For the development community, one of the most useful features when working with XML is the ability to transform XML content to another format more appropriate for a given situation. To harness this power in ASP.NET, we first of all need to understand when and why we should use transformations in a web application. Once we've made that decision, we must understand the syntax necessary to create our transformation and how to execute the transformation in the managed environment of .NET.
By the end of this chapter, we will have covered the following subjects:
§ What is XSLT?
§ Structure of an XSLT document
§ Applying XSLT Style Sheets to XML documents
§ Controlling document output
§ Using transformations for the presentation layer
§ Using transformations for B2B
We will learn how to harness the XPath skills acquired from the previous chapter, and examine how to use transformations effectively in ASP.NET.
What is XSLT?
Extensible Stylesheet Language Transformations (XSLT) is a declarative programming language, with its origins in the early Extensible Stylesheet Language (XSL). XSLT v1.0 was endorsed by the Director of W3C as a Recommendation in November 1999, and more information can be found at http://www.w3.org/TR/xslt. We will be using version 1.0 in this chapter, as supported by the .NET Framework, although there are other versions in working draft at the time of writing.
Transforming XML Documents
XSLT is the language which instructs an XSLT processor how to convert information in an XML source document to a format of our preference – be it an XML document (including WML for example), an HTML document, or just plain text. Note that different XSLT engines will adhere to the standard to differing levels, but in this chapter, we will naturally concentrate on the behavior of .NET.
From XML to XML
There are many situations where there is a need to transform an XML document to one in a completely different XML dialect. For example, consider the following document extract:
We may prefer to have this information in a different form, perhaps for a component we have already developed which handles data in this form:
<item id="ITM-1001" productLine="1">
Notice how the first extract is element-centric; it is devoid of any attributes. Also the first uses a different nomenclature for node names, like <QTY> vs. <quantity>, and we can't forget that XML documents are case-sensitive – thus <Description> is different from <description>.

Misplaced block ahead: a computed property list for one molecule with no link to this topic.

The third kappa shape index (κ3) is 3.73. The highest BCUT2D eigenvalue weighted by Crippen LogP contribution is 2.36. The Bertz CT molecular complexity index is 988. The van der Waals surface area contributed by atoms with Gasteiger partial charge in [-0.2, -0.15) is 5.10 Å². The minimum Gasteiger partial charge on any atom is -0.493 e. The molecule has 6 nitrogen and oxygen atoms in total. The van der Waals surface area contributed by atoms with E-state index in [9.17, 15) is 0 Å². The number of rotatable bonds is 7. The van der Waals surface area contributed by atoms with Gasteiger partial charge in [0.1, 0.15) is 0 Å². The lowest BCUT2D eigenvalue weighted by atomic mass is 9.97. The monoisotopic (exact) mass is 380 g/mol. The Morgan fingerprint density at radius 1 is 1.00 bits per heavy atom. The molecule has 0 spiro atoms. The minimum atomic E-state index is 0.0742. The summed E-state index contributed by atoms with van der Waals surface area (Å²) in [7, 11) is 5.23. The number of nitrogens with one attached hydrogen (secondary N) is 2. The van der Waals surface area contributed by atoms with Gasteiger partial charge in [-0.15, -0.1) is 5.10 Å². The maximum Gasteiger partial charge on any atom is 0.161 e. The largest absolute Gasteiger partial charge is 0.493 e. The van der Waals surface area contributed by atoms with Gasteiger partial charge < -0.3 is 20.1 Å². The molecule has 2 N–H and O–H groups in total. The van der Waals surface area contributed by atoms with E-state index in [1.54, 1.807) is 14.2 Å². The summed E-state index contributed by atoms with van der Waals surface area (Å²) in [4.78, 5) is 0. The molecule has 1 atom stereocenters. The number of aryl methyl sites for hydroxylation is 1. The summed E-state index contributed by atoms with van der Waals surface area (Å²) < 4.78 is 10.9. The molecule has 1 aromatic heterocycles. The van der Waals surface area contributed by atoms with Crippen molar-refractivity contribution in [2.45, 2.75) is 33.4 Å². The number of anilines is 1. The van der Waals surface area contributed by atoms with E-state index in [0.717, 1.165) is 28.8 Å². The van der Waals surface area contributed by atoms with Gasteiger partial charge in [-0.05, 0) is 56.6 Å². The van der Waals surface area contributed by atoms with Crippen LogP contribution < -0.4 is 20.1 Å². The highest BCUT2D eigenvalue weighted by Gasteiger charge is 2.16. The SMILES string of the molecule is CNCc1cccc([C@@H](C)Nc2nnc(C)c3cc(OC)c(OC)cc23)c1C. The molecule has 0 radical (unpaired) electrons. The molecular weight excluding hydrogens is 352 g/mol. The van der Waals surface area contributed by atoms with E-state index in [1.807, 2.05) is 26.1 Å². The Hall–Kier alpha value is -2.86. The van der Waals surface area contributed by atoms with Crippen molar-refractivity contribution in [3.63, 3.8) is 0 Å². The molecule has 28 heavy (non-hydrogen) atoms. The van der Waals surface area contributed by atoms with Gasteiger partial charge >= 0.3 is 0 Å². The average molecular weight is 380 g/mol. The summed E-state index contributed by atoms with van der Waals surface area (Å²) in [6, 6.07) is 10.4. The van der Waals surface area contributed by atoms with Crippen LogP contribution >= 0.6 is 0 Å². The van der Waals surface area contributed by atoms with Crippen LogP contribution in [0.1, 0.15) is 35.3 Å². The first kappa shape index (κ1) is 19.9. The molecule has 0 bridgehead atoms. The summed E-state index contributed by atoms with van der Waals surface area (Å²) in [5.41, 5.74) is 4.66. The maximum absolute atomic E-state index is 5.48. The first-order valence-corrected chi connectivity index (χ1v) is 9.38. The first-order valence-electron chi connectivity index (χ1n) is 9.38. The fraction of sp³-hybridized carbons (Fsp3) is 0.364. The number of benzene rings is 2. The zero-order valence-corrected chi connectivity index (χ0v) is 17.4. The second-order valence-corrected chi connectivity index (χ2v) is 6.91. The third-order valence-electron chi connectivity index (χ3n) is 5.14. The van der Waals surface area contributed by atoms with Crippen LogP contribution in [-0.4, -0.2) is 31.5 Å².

So how can we transform one to the other? We could load the first XML document into an XmlDocument object, traverse each node and programmatically generate a second XmlDocument object. This would work, but what if we needed to make changes to the transformation? It could be quite a challenge to locate and change the code to create the new transformation. Also, the programmatic route requires recompiling the code after any such changes.
The preferred method would be to use XSLT style sheets. After all, the language is designed specifically for this purpose. Secondly, it is fairly easy to locate the template rules that perform certain aspects of a transformation (discussed later) and add, update, or delete parts to create new transformations. Finally, it is not necessary to recompile and redeploy the code which references an XSLT style sheet that has been changed.
From XML to HTML
In ASP.NET applications, it is quite common to encounter a need to present data provided as XML to the user in HTML. A typical example of this would be a symmetrical XML document that quite easily lends itself to a table format. For instance, we may be interested in taking the following XML structure:
<item id="ITM-1001" productLine="1">
<item id="ITM-1002" productLine="1">
</item> <item id="ITM-1003" productLine="2">
<item id="ITM-1004" productLine="3">
and presenting it to the user like this:
The markup to create the table above would be enclosed within an HTML <table> tag. By using XSLT, we can take any XML structure and convert it to HTML. We will see how to do this a little later.
From XML to Plain Text
From time to time, we may need to generate plain text. Typically, this is done to support legacy applications that consume text documents with either fixed length or comma delimited columns. Thus the <items> element and all of its children from the previous XML file could be transformed to a comma delimited text file like this:
ITM-1001, 1, 1, 123.45, Gadget ZYZ
ITM-1002, 1, 3, 4.00, XYZ Accessory
ITM-1003, 2, 1, 15.00, Gizmo Part
ITM-1004, 3, 1, 44.00, Widget X
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